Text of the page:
When police ask you to identify yourself, what are your legal options?
In the most practical sense, refusing to identify yourself seems like a surefire way to get on a cop's bad side. Just ask "Django Unchained" actress Daniele Watts, who was cuffed on Thursday after refusing to identify herself to the LAPD (she was not arrested, however).
You may believe that your privacy rights allow you to walk the street anonymously, but is that true in all situations? Here's what you need to know about when you can refuse to identify yourself to police officers:
Showing Your ID Is Not Always Required (Though in Some Cases, It Is)
It may seem like a small distinction, but there's a big legal difference between refusing to give a police officer a driver's license or ID card and identifying yourself. While a driver's license or passport may be the easiest and most practical way to identify yourself to a police officer, you are not required to carry either if you are simply walking the streets.
There are exceptions to this general rule for carrying ID of course. If you do not provide an officer with a driver's license when being pulled over and driving a vehicle, you may be charged with driving without a license. You will likely also be required to show a form of government ID when passing through international borders or airport security. In some states, you may be required to show a photo ID in order to vote.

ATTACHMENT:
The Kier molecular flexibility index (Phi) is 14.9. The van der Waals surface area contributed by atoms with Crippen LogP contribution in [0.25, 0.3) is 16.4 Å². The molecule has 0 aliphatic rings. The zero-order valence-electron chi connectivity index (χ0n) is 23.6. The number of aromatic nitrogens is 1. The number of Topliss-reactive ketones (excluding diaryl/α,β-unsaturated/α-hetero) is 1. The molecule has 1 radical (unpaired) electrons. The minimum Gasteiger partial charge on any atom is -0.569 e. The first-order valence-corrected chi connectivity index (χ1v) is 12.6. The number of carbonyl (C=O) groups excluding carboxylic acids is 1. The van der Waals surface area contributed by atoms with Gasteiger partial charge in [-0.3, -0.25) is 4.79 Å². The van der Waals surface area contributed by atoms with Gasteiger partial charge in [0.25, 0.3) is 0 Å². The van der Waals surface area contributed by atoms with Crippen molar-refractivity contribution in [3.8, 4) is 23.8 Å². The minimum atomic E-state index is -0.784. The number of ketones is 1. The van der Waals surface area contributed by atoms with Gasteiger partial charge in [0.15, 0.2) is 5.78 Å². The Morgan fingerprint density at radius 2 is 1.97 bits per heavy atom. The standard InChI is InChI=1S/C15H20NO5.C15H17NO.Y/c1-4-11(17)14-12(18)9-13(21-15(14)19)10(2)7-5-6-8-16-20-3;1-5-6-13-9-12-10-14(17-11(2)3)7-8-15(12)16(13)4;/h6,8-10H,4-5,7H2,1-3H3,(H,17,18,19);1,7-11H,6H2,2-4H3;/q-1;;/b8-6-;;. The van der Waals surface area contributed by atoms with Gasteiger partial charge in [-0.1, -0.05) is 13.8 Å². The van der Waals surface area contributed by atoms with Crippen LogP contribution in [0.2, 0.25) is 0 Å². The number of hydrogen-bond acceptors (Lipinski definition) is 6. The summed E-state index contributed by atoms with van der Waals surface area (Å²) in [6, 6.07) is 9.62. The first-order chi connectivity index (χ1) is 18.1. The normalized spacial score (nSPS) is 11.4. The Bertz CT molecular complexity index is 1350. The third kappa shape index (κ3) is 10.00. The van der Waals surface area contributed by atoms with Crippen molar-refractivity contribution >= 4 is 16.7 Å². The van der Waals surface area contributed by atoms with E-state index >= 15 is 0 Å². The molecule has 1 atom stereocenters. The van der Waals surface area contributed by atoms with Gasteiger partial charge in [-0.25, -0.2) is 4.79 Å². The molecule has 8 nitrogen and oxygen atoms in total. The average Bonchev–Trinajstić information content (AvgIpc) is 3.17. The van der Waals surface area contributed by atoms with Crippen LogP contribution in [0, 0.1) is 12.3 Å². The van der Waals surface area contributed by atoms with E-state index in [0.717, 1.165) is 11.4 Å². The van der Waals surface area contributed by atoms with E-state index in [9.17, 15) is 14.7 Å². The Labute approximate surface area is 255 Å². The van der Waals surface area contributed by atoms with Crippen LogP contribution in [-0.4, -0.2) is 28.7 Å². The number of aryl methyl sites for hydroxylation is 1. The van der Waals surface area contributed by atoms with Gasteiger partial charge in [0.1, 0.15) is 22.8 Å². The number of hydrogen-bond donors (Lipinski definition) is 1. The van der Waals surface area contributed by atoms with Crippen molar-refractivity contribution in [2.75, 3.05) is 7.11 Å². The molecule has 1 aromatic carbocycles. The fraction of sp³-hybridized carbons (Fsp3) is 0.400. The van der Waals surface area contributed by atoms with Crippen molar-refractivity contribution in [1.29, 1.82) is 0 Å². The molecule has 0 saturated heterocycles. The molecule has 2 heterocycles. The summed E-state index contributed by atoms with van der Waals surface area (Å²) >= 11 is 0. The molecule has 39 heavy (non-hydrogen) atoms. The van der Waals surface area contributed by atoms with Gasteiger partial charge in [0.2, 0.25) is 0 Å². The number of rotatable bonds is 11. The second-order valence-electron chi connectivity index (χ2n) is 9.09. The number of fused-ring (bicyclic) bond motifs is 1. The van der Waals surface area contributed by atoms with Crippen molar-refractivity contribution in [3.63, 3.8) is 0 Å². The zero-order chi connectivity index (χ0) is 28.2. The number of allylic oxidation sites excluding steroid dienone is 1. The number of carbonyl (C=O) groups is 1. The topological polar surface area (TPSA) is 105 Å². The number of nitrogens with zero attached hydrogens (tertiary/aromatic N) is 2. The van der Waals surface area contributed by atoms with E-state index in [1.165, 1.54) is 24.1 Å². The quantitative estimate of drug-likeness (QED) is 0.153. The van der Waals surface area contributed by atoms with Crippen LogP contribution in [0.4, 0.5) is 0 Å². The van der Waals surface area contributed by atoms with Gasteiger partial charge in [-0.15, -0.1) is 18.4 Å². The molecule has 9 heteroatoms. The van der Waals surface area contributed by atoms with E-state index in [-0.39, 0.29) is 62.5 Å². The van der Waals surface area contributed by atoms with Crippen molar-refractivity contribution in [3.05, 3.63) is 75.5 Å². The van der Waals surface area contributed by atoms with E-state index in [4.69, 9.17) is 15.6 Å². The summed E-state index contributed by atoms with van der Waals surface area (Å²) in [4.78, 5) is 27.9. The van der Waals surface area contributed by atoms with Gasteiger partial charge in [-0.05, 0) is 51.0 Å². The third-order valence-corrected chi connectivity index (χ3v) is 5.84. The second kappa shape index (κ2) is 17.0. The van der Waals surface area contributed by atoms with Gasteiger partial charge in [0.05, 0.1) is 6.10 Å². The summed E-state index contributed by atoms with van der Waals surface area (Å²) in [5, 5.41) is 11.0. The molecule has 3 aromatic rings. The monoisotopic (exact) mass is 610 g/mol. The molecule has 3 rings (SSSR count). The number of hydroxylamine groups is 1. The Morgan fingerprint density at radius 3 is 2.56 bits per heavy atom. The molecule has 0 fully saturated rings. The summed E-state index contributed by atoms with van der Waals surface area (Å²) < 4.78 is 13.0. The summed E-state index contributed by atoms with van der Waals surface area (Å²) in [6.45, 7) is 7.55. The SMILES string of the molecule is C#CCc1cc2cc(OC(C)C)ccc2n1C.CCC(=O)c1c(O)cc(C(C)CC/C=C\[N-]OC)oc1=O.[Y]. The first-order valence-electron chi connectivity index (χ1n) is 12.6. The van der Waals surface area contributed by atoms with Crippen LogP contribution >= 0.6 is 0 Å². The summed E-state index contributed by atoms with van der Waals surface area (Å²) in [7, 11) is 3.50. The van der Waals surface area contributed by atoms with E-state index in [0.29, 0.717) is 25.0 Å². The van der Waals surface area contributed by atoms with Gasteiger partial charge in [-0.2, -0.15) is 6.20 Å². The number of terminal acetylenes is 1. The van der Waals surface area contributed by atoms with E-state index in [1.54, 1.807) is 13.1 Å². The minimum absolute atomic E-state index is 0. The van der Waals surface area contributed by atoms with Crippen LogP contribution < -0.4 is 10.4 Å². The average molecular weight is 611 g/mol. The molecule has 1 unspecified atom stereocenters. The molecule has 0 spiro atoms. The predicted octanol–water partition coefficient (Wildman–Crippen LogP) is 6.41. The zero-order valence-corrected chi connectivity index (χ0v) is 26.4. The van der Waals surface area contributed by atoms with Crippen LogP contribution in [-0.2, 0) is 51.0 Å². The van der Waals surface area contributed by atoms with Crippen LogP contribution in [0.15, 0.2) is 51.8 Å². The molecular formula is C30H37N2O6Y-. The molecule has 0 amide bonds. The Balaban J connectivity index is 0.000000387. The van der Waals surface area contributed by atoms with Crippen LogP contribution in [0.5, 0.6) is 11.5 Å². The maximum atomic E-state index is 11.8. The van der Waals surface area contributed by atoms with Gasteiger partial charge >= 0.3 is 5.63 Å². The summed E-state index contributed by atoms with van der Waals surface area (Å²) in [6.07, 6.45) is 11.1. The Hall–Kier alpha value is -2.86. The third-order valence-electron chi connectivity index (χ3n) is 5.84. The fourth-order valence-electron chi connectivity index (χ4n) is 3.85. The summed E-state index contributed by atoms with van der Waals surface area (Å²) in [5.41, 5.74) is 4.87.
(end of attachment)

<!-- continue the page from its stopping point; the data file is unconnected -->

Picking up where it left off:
However, if you're not driving, traveling, or voting, you shouldn't be legally required to have an ID on you -- much less present it to an officer.
Providing Your Legal Name May Be Required
So here's where the distinction becomes relevant: You may be required to give your full legal name to police if they ask. In a handful of states, there is a legal obligation to provide your legal name to officers when they request it.
In Ohio, for example, criminal suspects and witnesses to crimes may spend up to 30 days in jail for not disclosing their names to officers who request them. In Indiana, the punishment may be up to 60 days in jail for suspects who refuse to provide either a driver's license or a name, address, and date of birth.
In any state, you may rely on your right to refuse to answer police questions, although you may have to call your criminal attorney to get recognition of your legal rights.